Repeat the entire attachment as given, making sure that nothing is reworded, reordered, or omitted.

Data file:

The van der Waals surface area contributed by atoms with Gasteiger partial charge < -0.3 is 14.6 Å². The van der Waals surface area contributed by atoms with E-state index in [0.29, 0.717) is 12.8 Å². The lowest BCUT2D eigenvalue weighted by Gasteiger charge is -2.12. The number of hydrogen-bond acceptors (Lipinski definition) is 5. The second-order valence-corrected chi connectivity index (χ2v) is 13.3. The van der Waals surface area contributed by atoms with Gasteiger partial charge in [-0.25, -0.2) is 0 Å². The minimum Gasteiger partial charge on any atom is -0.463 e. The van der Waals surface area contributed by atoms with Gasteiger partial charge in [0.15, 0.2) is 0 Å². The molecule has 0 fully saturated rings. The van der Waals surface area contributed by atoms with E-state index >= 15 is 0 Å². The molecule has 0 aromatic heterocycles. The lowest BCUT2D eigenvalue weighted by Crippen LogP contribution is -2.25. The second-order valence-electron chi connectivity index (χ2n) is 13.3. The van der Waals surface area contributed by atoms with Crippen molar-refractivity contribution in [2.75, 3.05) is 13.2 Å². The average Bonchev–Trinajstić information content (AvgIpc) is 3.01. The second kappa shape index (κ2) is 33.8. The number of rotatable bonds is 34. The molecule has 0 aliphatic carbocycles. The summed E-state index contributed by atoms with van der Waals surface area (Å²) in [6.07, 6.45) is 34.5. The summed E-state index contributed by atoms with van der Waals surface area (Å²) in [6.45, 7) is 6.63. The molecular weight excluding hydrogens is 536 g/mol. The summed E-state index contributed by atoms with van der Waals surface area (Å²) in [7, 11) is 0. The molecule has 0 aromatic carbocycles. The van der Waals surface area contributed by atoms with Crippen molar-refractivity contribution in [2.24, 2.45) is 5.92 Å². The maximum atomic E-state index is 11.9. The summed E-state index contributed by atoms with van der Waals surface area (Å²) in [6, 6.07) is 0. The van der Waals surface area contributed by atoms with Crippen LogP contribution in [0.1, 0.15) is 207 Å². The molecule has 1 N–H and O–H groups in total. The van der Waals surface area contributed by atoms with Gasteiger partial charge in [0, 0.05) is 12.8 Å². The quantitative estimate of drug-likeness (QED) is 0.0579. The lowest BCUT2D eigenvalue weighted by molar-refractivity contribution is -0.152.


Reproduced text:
The van der Waals surface area contributed by atoms with Gasteiger partial charge < -0.3 is 14.6 Å². The van der Waals surface area contributed by atoms with E-state index in [0.29, 0.717) is 12.8 Å². The lowest BCUT2D eigenvalue weighted by Gasteiger charge is -2.12. The number of hydrogen-bond acceptors (Lipinski definition) is 5. The second-order valence-corrected chi connectivity index (χ2v) is 13.3. The van der Waals surface area contributed by atoms with Gasteiger partial charge in [-0.25, -0.2) is 0 Å². The minimum Gasteiger partial charge on any atom is -0.463 e. The van der Waals surface area contributed by atoms with Gasteiger partial charge in [0.15, 0.2) is 0 Å². The molecule has 0 fully saturated rings. The van der Waals surface area contributed by atoms with E-state index >= 15 is 0 Å². The molecule has 0 aromatic heterocycles. The lowest BCUT2D eigenvalue weighted by Crippen LogP contribution is -2.25. The second-order valence-electron chi connectivity index (χ2n) is 13.3. The van der Waals surface area contributed by atoms with Crippen molar-refractivity contribution in [2.75, 3.05) is 13.2 Å². The average Bonchev–Trinajstić information content (AvgIpc) is 3.01. The second kappa shape index (κ2) is 33.8. The number of rotatable bonds is 34. The molecule has 0 aliphatic carbocycles. The summed E-state index contributed by atoms with van der Waals surface area (Å²) in [6.07, 6.45) is 34.5. The summed E-state index contributed by atoms with van der Waals surface area (Å²) in [6.45, 7) is 6.63. The molecular weight excluding hydrogens is 536 g/mol. The summed E-state index contributed by atoms with van der Waals surface area (Å²) in [7, 11) is 0. The molecule has 0 aromatic carbocycles. The van der Waals surface area contributed by atoms with Crippen molar-refractivity contribution in [2.24, 2.45) is 5.92 Å². The maximum atomic E-state index is 11.9. The summed E-state index contributed by atoms with van der Waals surface area (Å²) in [6, 6.07) is 0. The van der Waals surface area contributed by atoms with Crippen LogP contribution in [0.1, 0.15) is 207 Å². The molecule has 1 N–H and O–H groups in total. The van der Waals surface area contributed by atoms with Gasteiger partial charge in [0, 0.05) is 12.8 Å². The quantitative estimate of drug-likeness (QED) is 0.0579. The lowest BCUT2D eigenvalue weighted by molar-refractivity contribution is -0.152.